Whilst caffeine can undoubtedly have a place in any healthy, balanced lifestyle, it essentially highjacks the nervous system and can take up to ten hours to completely leave the body. This is less than ideal for anyone wanting a solid night’s sleep, but potentially even more problematic for those that sleepwalk and already struggle with a lack of quality sleep. As such, it’s best for sleepwalkers to avoid consuming caffeine after midday.

Similarly, alcohol can disrupt the circadian rhythm – which makes up your natural sleep cycle – impacting quality of sleep, resulting in daytime sleepiness or even triggering anxiety. On average, it takes the body one hour to process one unit, but this can vary person-to-person, so a good rule of thumb is to stop drinking one hour before bed per unit consumed.

Reducing stress

High levels of stress have been linked to sleepwalking, with some researchers suggesting that anxiety or anger throughout the day may increase the chances of sleepwalking in people who are prone to episodes. So, working on stress relief and management is crucial for sleepwalkers.

Incorporating stress busting activities that you enjoy into your daily routine can be a great help. Physical exercise like running, gym classes or yoga, more gentle activities such as a walk in the park, gardening, or meditation, or even spending quality time with loved ones are all great options to minimise stress.

Getting in touch with your creative side and painting, writing, sewing or crafting are also proven to help reduce stress and anxiety, as is taking time out for you. This could be as simple as switching your phone off, logging out of emails, and enjoying a night in with a take-away and a movie or a good book – whatever helps you feel more relaxed..

If your stress or anxiety is ongoing, do reach out to a professional who can help and guide you to a solution.

Bedtime routine

There’s a reason parents place so much importance on their children’s bedtime routines and it’s because, quite simply, a solid wind down routine is important at any age. In the hours before bed, we should try to incorporate activities that promote relaxation to give our nervous system a chance to rebalance after the stresses of the day and signify to both mind and body that we’re approaching sleep.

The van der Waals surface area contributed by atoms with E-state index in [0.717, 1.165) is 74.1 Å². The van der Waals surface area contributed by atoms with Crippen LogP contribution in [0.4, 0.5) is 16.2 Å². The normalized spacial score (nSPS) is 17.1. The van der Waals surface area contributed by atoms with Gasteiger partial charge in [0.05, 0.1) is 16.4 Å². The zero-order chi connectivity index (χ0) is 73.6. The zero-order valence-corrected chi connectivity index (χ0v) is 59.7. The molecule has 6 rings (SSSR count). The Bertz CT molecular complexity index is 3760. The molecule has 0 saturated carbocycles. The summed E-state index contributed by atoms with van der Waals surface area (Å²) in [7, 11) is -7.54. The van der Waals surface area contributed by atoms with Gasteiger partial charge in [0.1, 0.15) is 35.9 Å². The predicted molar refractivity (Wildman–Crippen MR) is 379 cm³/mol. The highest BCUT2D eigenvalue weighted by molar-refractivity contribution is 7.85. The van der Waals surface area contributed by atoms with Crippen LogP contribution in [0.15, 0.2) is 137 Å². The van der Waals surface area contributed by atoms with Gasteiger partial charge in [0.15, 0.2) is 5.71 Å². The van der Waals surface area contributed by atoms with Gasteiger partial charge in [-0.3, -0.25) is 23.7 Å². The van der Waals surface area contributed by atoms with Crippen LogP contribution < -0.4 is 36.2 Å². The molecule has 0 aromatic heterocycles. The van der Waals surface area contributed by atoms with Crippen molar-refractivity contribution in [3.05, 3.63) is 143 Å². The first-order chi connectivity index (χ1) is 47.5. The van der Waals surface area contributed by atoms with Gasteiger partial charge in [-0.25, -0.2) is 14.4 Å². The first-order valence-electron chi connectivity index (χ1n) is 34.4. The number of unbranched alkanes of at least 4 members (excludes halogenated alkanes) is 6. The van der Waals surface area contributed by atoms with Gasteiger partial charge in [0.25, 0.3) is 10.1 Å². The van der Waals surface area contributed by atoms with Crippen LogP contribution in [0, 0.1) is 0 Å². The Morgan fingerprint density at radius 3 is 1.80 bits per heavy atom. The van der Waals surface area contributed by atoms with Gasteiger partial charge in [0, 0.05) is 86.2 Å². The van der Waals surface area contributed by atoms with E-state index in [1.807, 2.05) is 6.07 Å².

Binge-watching a crime thriller TV show before bed may make you feel like you’re unwinding, but could actually over-activate your brain. This over-activation of the mind triggered by over-stimulating content can contribute to disrupted sleep and possible sleepwalking episodes too.

To promote the state of relaxation required to prime yourself for sleep, rather than boxsets, opt for light stretching, a warm bath, a milky drink, journaling, reading a beloved book or catching up with your partner or loved ones.

Ultimately, achieving a good night’s sleep is an art, not a science. So, what works for one person may not work for another. It’s important to find a routine that works for you to put you in the best frame of mind before sleep and to lower the risk of a sleepwalking episode.

Sleep environment

Your bedroom should be cave-like – cool, quiet and dark.

Our bodies’ internal temperature needs to drop by one or two degrees to ensure a good night’s sleep, so your bedroom should be kept around 18 degrees Celsius. Removing light emitting devices like clocks, mobile phones, devices and chargers, which can boost alertness, can also help contribute to a good night’s sleep.

A clutter-free bedroom can create a more peaceful, calm environment to drift off to sleep in but, for sleepwalkers it has the added benefit of less items to knock over, bump into or trip over at night.

If you’re having regular sleepwalking episodes that are impacting your quality of sleep or posing a risk of injury or household damage, it is advisable to consult your GP to explore possible causes or treatments.